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Miles of Stripes

MoDOT crews are laying 9,000 miles of paint on Missouri’s paved highways to ensure drivers’ safety
Friday, August 15, 2003 | 12:00 a.m. CDT; updated 5:49 a.m. CDT, Sunday, July 20, 2008

The yellow center stripe down endless miles of road starts beneath a 58,000-pound mechanical monster. Route BB in Morgan County had never been striped before the monster came rumbling over it one peaceful summer day.

“When people come home tonight they’ll really notice it. They’ve lived here all their lives and all of a sudden, there’s this yellow paint in the road,” said Bob Russell, driving the lead of the 10 mph procession of the three MoDOT vehicles that escort the monstrous machine its crew calls “the striper.”

“A lot of people really appreciate it.”

Rural roads such as BB were never well-traveled enough for a center stripe. But this year, citing the need to improve driver safety, the Missouri Department of Transportation expanded its striping program to put a center stripe on all paved roads by the end of the year. The program expansion comes as MoDOT shifts from building new roads to maintaining existing ones.

The MoDOT order calls for new center stripes on all state-maintained paved roads wider than 18 feet, and white side stripes for all roads that handle at least 1,000 cars per day. That’s 9,000 miles of new stripes.

The striper usually spends the year reviving worn-down stripes, sometimes twice a year in heavy traffic areas like Columbia. The new project has striping crews like Russell’s, which serves 13 counties including Boone, working overtime.

The team of seven men rotate jobs, so the inching through the green rural countryside of Mid-Missouri is less monotonous.

Today, Phil Lecure, one of the crew member, is driving the striper, eyeing a periscope-like device and struggling with the wheel to keep the truck’s spray guns on the center of the road.

Richard Huff, the team’s senior striping specialist, is in the back of the striper, controlling the guns, flicking switches in pattern to make gapped yellow stripes. He cranes his neck out the side window to look down. His clothes and skin are crusted with yellow paint.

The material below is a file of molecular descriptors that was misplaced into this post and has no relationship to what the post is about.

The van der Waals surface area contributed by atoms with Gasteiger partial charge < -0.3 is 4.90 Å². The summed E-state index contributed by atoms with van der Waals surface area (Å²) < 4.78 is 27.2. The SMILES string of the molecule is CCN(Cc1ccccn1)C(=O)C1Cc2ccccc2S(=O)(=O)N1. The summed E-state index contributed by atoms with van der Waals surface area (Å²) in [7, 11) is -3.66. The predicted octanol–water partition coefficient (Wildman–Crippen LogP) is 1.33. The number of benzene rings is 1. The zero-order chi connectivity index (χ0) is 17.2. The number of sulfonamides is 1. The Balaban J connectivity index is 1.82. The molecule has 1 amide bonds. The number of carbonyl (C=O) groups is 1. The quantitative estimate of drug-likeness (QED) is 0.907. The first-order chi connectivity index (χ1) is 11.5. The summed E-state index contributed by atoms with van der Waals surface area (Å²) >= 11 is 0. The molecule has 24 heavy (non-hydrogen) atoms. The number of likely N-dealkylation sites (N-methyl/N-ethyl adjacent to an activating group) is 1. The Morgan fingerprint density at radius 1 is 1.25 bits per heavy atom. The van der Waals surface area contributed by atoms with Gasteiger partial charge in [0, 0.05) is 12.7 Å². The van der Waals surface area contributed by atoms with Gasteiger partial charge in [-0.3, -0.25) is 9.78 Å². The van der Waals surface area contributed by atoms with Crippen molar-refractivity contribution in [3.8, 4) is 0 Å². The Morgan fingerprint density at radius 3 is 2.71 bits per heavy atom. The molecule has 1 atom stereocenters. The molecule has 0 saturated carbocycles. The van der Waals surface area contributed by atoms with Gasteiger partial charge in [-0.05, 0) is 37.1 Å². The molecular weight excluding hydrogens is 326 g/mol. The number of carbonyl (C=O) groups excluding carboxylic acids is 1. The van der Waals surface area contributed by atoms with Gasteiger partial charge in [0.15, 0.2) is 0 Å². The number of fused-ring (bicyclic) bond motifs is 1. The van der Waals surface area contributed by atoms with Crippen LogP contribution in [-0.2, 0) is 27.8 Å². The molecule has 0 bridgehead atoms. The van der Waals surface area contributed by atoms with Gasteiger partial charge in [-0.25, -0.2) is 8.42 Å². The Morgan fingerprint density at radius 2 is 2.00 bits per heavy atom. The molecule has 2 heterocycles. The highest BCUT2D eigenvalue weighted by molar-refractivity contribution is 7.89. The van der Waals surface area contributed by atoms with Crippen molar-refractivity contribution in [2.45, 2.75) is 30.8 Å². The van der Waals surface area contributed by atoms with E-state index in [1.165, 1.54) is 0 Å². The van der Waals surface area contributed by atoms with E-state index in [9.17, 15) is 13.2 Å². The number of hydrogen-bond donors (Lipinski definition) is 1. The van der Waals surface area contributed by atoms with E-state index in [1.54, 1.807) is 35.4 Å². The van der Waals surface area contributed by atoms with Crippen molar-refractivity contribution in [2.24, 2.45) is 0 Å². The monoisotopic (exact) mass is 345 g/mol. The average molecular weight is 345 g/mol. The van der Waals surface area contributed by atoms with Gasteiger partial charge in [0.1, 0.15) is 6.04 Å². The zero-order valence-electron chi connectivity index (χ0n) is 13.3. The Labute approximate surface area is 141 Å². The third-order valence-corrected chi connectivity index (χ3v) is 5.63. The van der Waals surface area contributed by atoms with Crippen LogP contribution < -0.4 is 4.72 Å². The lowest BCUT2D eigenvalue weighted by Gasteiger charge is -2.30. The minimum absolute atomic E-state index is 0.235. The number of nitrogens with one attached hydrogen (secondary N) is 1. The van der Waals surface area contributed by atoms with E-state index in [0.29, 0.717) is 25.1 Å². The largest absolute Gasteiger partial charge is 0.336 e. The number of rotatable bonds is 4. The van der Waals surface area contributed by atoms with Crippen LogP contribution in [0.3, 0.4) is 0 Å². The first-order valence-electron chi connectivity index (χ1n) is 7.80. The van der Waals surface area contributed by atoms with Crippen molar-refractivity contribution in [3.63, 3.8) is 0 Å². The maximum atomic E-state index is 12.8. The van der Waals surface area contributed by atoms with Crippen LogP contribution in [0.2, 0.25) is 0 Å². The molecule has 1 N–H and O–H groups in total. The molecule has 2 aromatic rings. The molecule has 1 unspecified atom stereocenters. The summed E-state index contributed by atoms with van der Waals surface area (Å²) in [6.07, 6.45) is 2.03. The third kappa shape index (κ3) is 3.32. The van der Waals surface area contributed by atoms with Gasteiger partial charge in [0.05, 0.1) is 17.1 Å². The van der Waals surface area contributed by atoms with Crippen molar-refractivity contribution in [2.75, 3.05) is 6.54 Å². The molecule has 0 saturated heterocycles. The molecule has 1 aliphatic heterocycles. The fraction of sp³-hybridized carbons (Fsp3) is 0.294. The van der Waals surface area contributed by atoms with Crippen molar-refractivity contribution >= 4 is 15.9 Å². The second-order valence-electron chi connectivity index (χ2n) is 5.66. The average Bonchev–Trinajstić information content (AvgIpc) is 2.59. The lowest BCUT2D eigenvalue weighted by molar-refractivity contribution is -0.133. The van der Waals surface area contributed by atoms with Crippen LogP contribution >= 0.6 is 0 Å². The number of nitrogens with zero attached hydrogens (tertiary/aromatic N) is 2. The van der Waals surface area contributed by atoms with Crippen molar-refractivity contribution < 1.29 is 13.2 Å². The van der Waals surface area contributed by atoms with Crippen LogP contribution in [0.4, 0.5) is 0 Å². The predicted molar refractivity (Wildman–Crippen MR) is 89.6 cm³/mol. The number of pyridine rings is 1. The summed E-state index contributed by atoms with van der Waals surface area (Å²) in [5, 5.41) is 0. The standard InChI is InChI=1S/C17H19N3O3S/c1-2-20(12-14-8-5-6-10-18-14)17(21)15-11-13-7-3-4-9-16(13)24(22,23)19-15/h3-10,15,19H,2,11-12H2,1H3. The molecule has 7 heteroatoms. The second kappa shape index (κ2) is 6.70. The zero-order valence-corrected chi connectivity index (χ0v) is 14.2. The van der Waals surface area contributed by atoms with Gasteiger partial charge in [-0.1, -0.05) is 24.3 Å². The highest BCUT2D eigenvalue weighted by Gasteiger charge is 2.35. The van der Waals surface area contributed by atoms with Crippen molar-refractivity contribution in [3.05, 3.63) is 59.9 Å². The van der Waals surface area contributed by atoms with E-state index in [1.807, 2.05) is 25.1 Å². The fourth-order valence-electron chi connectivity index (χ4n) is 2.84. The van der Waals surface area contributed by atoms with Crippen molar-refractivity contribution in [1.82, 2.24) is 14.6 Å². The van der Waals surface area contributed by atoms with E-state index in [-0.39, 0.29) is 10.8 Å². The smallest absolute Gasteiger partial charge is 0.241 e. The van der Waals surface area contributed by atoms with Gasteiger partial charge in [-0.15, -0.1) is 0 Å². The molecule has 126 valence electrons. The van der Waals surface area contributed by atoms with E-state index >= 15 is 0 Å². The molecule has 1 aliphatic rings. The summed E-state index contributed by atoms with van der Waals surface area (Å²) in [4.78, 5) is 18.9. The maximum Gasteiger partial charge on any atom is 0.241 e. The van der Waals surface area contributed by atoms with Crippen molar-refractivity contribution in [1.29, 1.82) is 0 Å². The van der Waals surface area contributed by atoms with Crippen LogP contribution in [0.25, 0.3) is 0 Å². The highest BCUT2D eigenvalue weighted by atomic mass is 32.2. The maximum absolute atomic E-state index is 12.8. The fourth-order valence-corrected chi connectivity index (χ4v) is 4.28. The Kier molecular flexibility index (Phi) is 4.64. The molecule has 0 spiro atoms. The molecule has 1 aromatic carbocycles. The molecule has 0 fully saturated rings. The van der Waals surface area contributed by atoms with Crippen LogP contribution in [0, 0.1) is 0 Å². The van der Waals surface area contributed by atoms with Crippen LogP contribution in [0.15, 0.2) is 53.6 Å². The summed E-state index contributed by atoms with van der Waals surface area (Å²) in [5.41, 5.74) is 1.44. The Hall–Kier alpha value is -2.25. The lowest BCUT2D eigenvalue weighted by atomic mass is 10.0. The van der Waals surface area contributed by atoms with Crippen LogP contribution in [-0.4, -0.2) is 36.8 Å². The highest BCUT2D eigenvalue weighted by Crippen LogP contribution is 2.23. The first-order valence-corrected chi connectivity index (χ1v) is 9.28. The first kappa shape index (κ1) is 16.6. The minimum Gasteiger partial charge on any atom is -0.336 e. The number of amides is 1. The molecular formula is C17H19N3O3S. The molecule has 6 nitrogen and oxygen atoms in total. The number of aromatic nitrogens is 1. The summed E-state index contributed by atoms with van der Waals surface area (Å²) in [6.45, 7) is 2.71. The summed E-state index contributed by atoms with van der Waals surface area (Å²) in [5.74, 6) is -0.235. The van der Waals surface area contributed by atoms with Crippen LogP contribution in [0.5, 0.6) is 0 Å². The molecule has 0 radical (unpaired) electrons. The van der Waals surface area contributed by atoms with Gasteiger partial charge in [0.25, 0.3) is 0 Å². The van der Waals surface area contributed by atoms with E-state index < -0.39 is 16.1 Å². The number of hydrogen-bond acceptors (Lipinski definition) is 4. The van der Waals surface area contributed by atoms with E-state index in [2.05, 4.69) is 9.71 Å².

Huff has been striping for 18 years. Before that he worked on MoDOT bridge crews for seven years. He says that by the end of the summer he’s ready to quit striping.

On a stretch of State Highway 135, another striping worker, Ian Ciolli, is sitting across from Huff and has his head out the window. Underneath him, a spray of white paint lays a 4-inch stripe on the edge of the pavement, and whatever weeds are growing in the cracks. The fresh stripe, glimmering behind the striper, wobbles when the road is uneven.

Behind the spray, a chute pours glass beads that will embed in the drying paint and cause the stripe to reflect headlights. Where the beads don’t stick to the paint, they bounce off the road like soda bubbles.

Most of MoDOT’s extra cost for the project, $1.8 million more than the usual striping budget, is in these supplies.

The new order means an additional 147,000 gallons of yellow paint, 127,000 gallons of white paint and 2.5 million pounds of glass beads.

The striper hisses, dragon-like, as it lumbers past cattle and grain farms. A boiler sends piping hot water in tube coils around the paint, heating it so it will set better. For stripes, if not the striping crew, the hotter the weather, the better.

The crew covers 45 to 50 miles a day. By mid-October, the air will be too cool to set paint, and statewide striping operations are only half completed, according to MoDOT estimates.

The crew refills the striper’s paint tanks on the grass in front of a white-sided church in Florence surrounded by a cemetery. The striper truck pulls up next to the nurse truck, a six-axle beast carrying 800 gallons each of yellow and white paint and 10,000 pounds of glass beads in great steal boxes.

The two massive machines dock with hoses for each of the three tanks. One of the crew sprays clumps of grainy yellow paste off the undercarriage off the striper. The sweet ammonia smell of the water-based paint, and diesel fumes hang over the tanks.

When the glass beads are funneled into the striper, the nurse truck’s box of beads with it’s lid open looks like a sparkling, hot tub-sized hour glass running down.

Having completed a portion of Highway 135, the crew sets out for Route BB. Russell had gone out the day before and logged where to paint on the virgin road.

Huff said striping a road for the first time is easier because there’s no worry about not matching existing stripes. Since the road is not traveled enough for side stripes, Ciolli gets to watch the scenery go by.

“All he has to do is flip switches,” Huff said. “There’s no lines to follow. It’s harder for the driver.”


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